#Resistencia (Training Notes)

Lesson One: 10 take-aways on building coalitions and uniting your community.

The Experts:

Carmen Perez, Executive Director of The Gathering for Justice
Nelini Stamp, National Membership Director at the Working Families Party
Andrea Gompf, Editor-in-chief, Remezcla
Jess Torres, Deputy Communications Director, Latino Victory Project

The challenge:
Latinos are often clumped into one category, however, historically the Latino community has been fragmented through differences of identity and differences in heritage. We have an opportunity now to unite. Here’s what you can do:

“Uncomfortable is where we are going to grow.”
– Nelini Stamp

1. Do your research:
Learn the history of other social movements. Don’t reinvent the wheel. Build on the work of those who came before ou. How might tactics that worked before be reapplied in today’s context? Could things that didn’t work in the past be effective now? If so, why?

United Farm Workers
Poor Peoples Campaign
Civil Rights Movement
American Indian Movement
Black Liberation Movement
UFW Story
Pullman Porters Movement

2. Open doors. Provide a pathway to leadership for others in your community.

Create a place for people to enter the movement. We need everyone. Don’t alienate allies. Instead, think about how you are including people in your efforts. Ask yourself questions. How are you getting local groups involved? Are you engaging folks you have the most influence with (classmates/friends/family.) The more groups you can get to work together, the more of a lasting impact you can have in your community.

Creating different levels of engagement will increase the likelihood of individuals participating as well as decrease the pressure people may feel when joining a movement. (Someone may be more likely to participate if they know they can join a rally one weeknight but may not if they feel pressured to attend a weekly meeting for the next 6 months.)

3. Use your story to build community (aka coalitions):

Telling our stories and communicating with each other about who we are gives us courage and unites us. We must tell the diverse stories of Latino communities globally, not just in the United States or in Latin America.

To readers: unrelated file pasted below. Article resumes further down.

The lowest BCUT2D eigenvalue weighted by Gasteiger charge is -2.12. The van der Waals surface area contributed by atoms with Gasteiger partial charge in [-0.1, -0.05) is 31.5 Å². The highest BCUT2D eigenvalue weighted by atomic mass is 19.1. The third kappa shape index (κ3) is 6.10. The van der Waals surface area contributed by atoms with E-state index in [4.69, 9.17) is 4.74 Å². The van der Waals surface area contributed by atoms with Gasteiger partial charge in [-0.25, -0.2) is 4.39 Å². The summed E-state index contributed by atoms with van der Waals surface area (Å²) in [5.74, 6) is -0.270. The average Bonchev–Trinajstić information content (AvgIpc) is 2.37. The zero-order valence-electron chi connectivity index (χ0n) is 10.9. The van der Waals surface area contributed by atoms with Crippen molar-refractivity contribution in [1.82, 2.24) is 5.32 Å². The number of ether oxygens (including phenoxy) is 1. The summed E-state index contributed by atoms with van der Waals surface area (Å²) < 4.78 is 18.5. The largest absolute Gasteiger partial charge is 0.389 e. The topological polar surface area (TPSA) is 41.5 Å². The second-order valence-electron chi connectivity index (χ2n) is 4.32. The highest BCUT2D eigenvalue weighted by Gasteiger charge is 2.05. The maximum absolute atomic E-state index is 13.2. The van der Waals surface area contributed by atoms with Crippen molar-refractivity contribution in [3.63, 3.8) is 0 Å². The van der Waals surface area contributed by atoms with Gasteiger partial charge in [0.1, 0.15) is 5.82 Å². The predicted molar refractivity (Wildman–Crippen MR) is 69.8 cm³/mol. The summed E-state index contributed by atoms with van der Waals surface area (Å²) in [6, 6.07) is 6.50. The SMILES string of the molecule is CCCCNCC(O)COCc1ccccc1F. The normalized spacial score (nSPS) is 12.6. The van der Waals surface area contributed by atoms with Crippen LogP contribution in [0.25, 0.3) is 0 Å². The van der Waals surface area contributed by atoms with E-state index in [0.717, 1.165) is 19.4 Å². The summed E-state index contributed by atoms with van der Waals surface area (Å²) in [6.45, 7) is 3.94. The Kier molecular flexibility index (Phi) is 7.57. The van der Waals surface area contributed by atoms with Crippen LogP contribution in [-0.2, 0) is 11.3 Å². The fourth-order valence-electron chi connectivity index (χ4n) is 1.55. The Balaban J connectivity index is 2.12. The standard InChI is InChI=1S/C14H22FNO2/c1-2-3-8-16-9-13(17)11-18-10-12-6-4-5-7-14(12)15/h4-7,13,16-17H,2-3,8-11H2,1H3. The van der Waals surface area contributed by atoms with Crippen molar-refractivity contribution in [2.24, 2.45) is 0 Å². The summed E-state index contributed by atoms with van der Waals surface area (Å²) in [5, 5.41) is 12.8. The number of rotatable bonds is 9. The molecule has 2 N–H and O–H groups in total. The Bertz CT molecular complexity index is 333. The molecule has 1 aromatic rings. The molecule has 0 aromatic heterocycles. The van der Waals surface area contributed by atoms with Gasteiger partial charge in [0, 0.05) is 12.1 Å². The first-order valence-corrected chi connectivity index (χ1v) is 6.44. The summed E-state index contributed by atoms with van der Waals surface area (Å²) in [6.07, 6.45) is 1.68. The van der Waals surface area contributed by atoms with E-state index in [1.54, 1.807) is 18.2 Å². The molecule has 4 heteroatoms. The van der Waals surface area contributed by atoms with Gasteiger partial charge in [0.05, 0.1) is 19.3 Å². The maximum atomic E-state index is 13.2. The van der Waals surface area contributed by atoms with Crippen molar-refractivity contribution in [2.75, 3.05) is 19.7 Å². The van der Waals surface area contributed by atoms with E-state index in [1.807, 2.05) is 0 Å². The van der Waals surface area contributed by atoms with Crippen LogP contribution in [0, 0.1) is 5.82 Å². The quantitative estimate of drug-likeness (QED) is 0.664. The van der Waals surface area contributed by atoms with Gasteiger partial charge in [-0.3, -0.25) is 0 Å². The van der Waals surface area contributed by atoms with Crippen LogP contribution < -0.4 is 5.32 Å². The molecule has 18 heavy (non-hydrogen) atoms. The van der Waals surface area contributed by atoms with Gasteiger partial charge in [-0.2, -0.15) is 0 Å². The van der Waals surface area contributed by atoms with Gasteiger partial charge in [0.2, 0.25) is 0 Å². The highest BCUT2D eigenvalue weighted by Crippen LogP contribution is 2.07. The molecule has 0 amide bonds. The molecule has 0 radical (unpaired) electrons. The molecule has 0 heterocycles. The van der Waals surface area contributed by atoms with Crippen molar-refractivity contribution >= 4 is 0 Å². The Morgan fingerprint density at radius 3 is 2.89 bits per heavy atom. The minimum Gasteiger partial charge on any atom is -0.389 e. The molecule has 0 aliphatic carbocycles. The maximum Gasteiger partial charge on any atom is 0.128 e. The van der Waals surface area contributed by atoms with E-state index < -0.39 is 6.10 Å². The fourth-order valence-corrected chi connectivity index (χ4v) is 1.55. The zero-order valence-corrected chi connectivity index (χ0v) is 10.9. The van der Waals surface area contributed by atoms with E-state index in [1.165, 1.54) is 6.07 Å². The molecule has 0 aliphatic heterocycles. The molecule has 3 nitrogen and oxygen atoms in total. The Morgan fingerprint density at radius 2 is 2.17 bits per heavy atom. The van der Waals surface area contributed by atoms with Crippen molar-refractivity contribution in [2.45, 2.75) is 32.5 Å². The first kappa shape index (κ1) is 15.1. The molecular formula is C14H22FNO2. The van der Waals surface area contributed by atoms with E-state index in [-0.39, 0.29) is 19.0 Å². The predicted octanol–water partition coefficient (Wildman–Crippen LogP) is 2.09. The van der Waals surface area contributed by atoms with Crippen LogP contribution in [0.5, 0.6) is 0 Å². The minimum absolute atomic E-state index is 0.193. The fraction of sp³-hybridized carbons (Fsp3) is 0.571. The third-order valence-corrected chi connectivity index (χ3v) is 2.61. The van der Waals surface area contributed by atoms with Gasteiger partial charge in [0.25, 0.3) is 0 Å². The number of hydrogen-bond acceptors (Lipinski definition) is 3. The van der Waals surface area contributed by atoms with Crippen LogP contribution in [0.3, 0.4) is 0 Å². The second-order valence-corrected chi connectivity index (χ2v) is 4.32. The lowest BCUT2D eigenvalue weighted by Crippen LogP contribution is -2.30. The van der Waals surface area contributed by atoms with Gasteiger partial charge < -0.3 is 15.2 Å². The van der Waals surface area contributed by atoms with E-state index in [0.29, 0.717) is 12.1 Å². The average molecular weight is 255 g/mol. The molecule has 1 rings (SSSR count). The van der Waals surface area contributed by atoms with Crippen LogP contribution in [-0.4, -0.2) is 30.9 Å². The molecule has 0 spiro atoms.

Storytelling is a huge component of building relationships and creating empathy. When we see ourselves in each other, we make it easier to unite and build coalitions, partnerships and engage allies.

Social media is valuable in telling these stories because they are free and accessible to many. Think through where is your audience could be. What platform makes most sense for your story?

Engage allies through story to build coalitions. Latinos are a part of everything — not just one or two issues. We can and should contribute to many movements because they affect us. Don’t be afraid to lead conversations about environmental action, reproductive justice, etc. Remember, we must support each other and stand up for each other. Our fights are intertwined.

4. Have Courageous Conversations: 

It takes courage to talk to family and friends whose views differ from ours. It takes courage to talk about race and to hold the people who voted for Trump accountable, but they are conversations that must happen if we are to make progress.

Some tips:
Pay attention to your words. Language is very important in reaching people where they are. Be kind.

Don’t assume anything! Bring people to your side by asking nonjudgmental questions that get people to think and arrive at conclusions on their own.